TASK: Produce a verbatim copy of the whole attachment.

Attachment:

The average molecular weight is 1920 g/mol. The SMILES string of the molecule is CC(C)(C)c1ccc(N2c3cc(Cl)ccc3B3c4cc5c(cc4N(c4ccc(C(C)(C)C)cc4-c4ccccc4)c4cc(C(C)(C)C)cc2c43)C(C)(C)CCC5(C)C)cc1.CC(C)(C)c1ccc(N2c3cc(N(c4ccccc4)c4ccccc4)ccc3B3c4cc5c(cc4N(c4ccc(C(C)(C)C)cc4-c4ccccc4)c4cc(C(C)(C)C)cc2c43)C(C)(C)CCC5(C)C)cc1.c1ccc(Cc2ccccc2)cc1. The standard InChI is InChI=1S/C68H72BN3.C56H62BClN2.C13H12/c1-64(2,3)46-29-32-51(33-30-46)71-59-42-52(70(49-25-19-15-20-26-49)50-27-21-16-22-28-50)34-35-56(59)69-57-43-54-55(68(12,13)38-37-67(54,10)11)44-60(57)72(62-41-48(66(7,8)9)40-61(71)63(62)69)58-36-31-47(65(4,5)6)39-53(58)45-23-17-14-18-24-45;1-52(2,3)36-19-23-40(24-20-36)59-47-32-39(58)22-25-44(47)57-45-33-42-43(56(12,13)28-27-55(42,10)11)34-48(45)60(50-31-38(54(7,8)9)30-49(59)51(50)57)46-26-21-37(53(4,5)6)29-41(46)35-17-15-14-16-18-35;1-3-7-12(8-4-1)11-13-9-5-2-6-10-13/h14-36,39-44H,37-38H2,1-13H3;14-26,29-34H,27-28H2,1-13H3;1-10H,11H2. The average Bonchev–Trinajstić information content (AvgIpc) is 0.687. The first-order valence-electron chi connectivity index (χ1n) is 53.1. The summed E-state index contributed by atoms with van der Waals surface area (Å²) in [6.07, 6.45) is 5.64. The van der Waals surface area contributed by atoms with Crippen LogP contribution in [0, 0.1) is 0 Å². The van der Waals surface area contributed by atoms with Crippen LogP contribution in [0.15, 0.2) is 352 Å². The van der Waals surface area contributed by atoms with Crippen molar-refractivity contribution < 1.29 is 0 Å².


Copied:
The average molecular weight is 1920 g/mol. The SMILES string of the molecule is CC(C)(C)c1ccc(N2c3cc(Cl)ccc3B3c4cc5c(cc4N(c4ccc(C(C)(C)C)cc4-c4ccccc4)c4cc(C(C)(C)C)cc2c43)C(C)(C)CCC5(C)C)cc1.CC(C)(C)c1ccc(N2c3cc(N(c4ccccc4)c4ccccc4)ccc3B3c4cc5c(cc4N(c4ccc(C(C)(C)C)cc4-c4ccccc4)c4cc(C(C)(C)C)cc2c43)C(C)(C)CCC5(C)C)cc1.c1ccc(Cc2ccccc2)cc1. The standard InChI is InChI=1S/C68H72BN3.C56H62BClN2.C13H12/c1-64(2,3)46-29-32-51(33-30-46)71-59-42-52(70(49-25-19-15-20-26-49)50-27-21-16-22-28-50)34-35-56(59)69-57-43-54-55(68(12,13)38-37-67(54,10)11)44-60(57)72(62-41-48(66(7,8)9)40-61(71)63(62)69)58-36-31-47(65(4,5)6)39-53(58)45-23-17-14-18-24-45;1-52(2,3)36-19-23-40(24-20-36)59-47-32-39(58)22-25-44(47)57-45-33-42-43(56(12,13)28-27-55(42,10)11)34-48(45)60(50-31-38(54(7,8)9)30-49(59)51(50)57)46-26-21-37(53(4,5)6)29-41(46)35-17-15-14-16-18-35;1-3-7-12(8-4-1)11-13-9-5-2-6-10-13/h14-36,39-44H,37-38H2,1-13H3;14-26,29-34H,27-28H2,1-13H3;1-10H,11H2. The average Bonchev–Trinajstić information content (AvgIpc) is 0.687. The first-order valence-electron chi connectivity index (χ1n) is 53.1. The summed E-state index contributed by atoms with van der Waals surface area (Å²) in [6.07, 6.45) is 5.64. The van der Waals surface area contributed by atoms with Crippen LogP contribution in [0, 0.1) is 0 Å². The van der Waals surface area contributed by atoms with Crippen LogP contribution in [0.15, 0.2) is 352 Å². The van der Waals surface area contributed by atoms with Crippen molar-refractivity contribution < 1.29 is 0 Å².